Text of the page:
(c) affixing the club shaft and grip selected in step (b) above to the club head selected in step (a) above;
(d) determining the center of the percussion location of the club assembled in step (c) above;
(e) comparing the center of percussion location determined in step (d) above with the center of the club head face;
(f) determining the offset relationship between the center of percussion location determined in step (d) above and the center of the club head face;
(g) disassembling the club shaft and grip from the selected club head;
(h) determining a new center of gravity location for the selected club head based upon the offset relationship determined in step (f) above such that when the selected club shaft and grip are again affixed to the selected club head., the center of percussion of the assembled club will be located substantially at the center of the club head face; and
(i) weighting the selected club head so as to achieve the center of gravity location determined in step (h) above.
4. The method in accordance with claim 3 further comprising the designing of a new club head based upon the weighting arrangement determined in step (i) above, said new club head having a weight distribution pattern which will locate the center of gravity of such club head at the location determined in step (h) above.
5. A method of weighting a club head such that when a club shaft and grip are attached thereto, the center of percussion of the assembled club will be located at the center of the club head face, said method comprising the following steps:
(a) selecting a particular club head to be weighted;
(b) determining the center of the club head face;
(c) selecting a club shaft and grip to be attached to said club head;
(d) determining the center of percussion location on the club head face of the assembled club based upon attaching the club shaft and grip selected in step (c) above to the club head selected in step (a) above;
(e) comparing the center of percussion location determined in step (d) above with the center of the club head face determined in step (b) above;
(f) determining the offset relationship between the center of percussion location determined in step (d) above and the center of the club head face;
(g) determining a new center of gravity location for the selected club head based upon the offset relationship determined in step (f) above such that when the selected club shaft and grip are affixed to the selected club head, the center of percussion of the assembled club will be located substantially at the center of the club head face; and
(h) weighting the selected club head so as to achieve the center of gravity location determined in step (g) above.
6. The method in accordance with claim 5 further comprising the following steps:
(i) determining an acceptable zone around the center of the club head face within which the center of percussion of the assembled club may lie when a particular club shaft and grip are attached to said club head;
(j) selecting a plurality of additional club shafts and grips to be used in conjunction with said club head, said additional plurality of club shafts and grips varying in weight as compared to the previously selected club shaft and grip, said plurality of additional club shafts and grips being selected on the basis that when any one of such plurality of additional club shafts and grips are attached to said club head, the center of percussion of such assembled club will lie within the acceptable zone surrounding the center of the club head face determined in step (i) above.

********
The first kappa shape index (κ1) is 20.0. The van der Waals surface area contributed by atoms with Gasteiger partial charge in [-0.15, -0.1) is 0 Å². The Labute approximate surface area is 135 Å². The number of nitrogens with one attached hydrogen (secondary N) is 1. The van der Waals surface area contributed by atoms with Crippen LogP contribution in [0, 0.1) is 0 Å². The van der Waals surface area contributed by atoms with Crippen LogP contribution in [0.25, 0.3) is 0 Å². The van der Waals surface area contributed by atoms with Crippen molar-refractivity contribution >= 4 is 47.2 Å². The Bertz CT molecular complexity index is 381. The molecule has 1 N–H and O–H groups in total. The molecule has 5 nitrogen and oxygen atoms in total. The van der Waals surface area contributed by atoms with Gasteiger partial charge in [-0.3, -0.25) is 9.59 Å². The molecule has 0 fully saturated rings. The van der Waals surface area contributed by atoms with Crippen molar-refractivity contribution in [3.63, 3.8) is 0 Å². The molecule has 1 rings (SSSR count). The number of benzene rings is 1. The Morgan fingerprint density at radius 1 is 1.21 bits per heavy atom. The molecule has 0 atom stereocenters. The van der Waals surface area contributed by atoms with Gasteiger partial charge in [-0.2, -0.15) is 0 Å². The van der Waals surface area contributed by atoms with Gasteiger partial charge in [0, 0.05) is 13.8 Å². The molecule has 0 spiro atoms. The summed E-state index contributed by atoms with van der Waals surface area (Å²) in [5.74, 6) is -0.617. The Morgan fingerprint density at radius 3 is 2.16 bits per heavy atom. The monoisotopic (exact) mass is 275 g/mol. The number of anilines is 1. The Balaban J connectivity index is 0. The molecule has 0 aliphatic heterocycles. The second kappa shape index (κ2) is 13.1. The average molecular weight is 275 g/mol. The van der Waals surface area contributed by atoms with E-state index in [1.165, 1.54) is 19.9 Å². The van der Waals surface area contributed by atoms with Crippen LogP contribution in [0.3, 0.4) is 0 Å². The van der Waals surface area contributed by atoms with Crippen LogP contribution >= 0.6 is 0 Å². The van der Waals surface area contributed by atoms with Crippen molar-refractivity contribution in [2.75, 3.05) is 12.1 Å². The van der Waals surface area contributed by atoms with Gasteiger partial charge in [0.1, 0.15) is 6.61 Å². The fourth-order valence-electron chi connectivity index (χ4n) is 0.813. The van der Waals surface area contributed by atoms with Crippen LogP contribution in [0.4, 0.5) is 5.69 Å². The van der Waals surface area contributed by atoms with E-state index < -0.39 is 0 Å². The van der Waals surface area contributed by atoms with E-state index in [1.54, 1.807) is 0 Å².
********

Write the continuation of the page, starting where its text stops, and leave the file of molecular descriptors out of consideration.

7. A golf club comprising a club head and any one of a plurality of club shafts and grips selected for use in conjunction with said club head, said club head being weighted so as to have its center of gravity positioned and located in spaced relationship to the center of the club head face such that when any one of said selected plurality of club shafts and grips are affixed to said club head, the center of percussion of the assembled club will lie within a predetermined defined area surrounding the center of the club head face, said predetermined defined area being established based upon the weight associated with the respective club shafts and grips forming said selected plurality and based upon an acceptable range of offset distances from the center of the club head face.
8. A method of weighting a club head such that when a club shaft and grip are affixed thereto, the center of percussion of the assembled club will lie at a location on the club head face where a golfer consistently makes contact with a golf ball during that golfer's swinging motion, said method comprising the following steps:
(a) selecting a particular club head to be weighted;
(b) determining the center of the club head face;
(c) determining where on the club head face a golfer consistently makes contact with a golf ball during that golfer's swinging motion;
(d) selecting a club shaft and grip to be affixed to said club head;
(e) determining the center of percussion location on the club head face of the assembled club when the selected club shaft and grip are affixed to said club head;